- Associated Press - Friday, August 15, 2014

BATON ROUGE, La. (AP) - A state judge Friday refused a temporary injunction sought against state education officials in an effort to block implementation of the Common Core education standards in Louisiana.

WAFB-TV reports (https://bit.ly/1pxwSOq ) District Judge Tim Kelley heard the case Friday and Louisiana Superintendent of Education John White testified. Kelley then called for a recess and announced his decision when all parties returned to the courtroom.

Kelley denied a request from 17 state legislators to halt implementation of the standards, saying they failed to demonstrate the likelihood they would succeed if the trial would proceed on the merits of the case. However, The Advocate reports (https://bit.ly/1phZnz3 ), Kelley stressed the case is not over and that he would consider a request for a permanent injunction against Common Core.

The lawmakers sought a temporary injunction to block the rollout of the Common Core academic standards, which are grade-by-grade benchmarks of what students should learn in English and math. They are supposed to take effect for the 2014-15 school year, with assessments scheduled for next spring.

The suit contends the state Board of Elementary and Secondary Education and the state Department of Education failed to follow the Administrative Procedures Act, which critics say was a required step that would have allowed crucial public input.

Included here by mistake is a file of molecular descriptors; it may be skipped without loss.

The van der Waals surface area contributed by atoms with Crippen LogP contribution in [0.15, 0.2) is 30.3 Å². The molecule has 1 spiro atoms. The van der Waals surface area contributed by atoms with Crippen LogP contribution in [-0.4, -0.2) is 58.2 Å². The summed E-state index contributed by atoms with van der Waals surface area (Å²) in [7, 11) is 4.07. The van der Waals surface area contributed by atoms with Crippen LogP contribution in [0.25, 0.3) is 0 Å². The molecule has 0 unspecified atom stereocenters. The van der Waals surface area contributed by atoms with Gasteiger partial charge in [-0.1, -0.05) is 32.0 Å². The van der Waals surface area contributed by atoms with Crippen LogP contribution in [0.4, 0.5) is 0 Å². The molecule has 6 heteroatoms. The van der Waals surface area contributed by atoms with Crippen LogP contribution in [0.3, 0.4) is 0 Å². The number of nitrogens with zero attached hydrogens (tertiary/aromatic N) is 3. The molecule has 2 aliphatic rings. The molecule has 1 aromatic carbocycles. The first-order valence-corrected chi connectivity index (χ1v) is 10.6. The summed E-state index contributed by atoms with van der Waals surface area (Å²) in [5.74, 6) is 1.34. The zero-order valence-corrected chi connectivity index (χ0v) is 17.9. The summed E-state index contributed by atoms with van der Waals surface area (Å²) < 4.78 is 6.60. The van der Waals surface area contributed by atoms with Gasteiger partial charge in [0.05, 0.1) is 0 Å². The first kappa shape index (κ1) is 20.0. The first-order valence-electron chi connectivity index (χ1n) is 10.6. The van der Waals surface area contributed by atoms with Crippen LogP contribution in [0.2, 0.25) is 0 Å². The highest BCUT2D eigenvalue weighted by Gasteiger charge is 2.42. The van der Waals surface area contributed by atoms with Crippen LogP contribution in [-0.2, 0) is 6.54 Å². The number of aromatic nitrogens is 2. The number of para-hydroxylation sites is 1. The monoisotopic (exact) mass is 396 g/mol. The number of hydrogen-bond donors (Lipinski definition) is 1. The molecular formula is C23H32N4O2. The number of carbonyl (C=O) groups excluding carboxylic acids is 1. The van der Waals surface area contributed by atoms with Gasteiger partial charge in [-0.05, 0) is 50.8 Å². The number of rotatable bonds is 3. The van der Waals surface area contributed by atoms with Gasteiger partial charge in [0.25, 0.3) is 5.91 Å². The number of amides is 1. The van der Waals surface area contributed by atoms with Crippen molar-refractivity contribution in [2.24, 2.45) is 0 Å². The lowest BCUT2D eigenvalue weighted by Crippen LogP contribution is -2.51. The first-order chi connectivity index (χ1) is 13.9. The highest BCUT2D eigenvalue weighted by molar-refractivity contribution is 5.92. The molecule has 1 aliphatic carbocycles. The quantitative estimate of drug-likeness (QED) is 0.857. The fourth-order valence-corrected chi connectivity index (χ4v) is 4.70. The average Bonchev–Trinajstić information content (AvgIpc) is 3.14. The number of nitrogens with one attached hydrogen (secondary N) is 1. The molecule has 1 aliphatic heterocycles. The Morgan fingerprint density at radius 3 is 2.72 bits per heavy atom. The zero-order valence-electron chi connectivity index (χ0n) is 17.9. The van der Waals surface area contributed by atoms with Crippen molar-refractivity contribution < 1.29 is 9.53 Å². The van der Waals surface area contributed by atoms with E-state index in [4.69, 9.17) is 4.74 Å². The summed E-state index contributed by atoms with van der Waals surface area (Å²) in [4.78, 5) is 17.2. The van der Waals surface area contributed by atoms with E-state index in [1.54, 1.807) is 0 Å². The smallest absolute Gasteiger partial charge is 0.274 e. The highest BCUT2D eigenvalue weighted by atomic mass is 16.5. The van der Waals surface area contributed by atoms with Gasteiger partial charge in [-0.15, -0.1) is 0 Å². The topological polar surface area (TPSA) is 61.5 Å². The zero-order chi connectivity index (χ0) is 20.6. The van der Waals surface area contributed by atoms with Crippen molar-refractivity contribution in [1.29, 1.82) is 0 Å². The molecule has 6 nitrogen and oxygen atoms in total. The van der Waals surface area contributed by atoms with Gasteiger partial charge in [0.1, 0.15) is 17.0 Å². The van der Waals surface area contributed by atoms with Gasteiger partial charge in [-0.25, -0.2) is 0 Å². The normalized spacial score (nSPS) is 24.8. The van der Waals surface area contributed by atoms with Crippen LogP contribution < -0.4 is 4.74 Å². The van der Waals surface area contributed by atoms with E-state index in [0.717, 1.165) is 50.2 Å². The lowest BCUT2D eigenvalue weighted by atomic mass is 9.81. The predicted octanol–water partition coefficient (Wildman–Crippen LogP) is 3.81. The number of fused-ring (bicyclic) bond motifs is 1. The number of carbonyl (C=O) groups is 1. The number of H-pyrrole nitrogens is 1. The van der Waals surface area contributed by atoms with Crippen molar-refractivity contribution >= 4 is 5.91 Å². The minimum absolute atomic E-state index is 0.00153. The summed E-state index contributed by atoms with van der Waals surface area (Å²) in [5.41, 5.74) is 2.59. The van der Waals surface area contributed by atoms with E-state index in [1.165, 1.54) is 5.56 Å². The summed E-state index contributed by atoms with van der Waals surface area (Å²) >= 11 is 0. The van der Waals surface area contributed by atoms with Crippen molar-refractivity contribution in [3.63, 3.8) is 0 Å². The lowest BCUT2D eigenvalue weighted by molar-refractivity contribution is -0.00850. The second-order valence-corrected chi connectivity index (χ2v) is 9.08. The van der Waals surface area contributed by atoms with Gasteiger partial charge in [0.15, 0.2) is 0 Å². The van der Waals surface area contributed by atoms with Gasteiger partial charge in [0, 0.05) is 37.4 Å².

The lawmakers charge that the proposed rules should have been published in the Louisiana Register, as other revised school standards were handled, and time given for public input before BESE finalized the action.

White and Chas Roemer, president of BESE, claim the lawsuit is off the mark because education officials were not required to do what the state lawmakers are alleging.

White has said state law requires the department to establish content standards and for BESE to approve them. He has said the action was in line with the way the board handles most issues.

“Today’s ruling allows teachers and students to continue raising expectations in Louisiana. Our students are just as smart and capable as any in America. We’ve been working for four years to teach them to the highest standards in our country. Today’s ruling continues that progress,” White said in a statement after Kelley’s ruling.

On Monday, Judge Todd Hernandez will consider arguments in a separate lawsuit filed by parents and teachers who have sued Gov. Bobby Jindal.

Their lawsuit alleges Jindal violated the Louisiana Constitution by issuing a series of executive orders aimed at undermining Common Core. BESE has voted to join in the effort against the governor.

Jindal once supported the standards as improving student preparation for college and careers, but now opposes them as a federal intrusion in state education policy.

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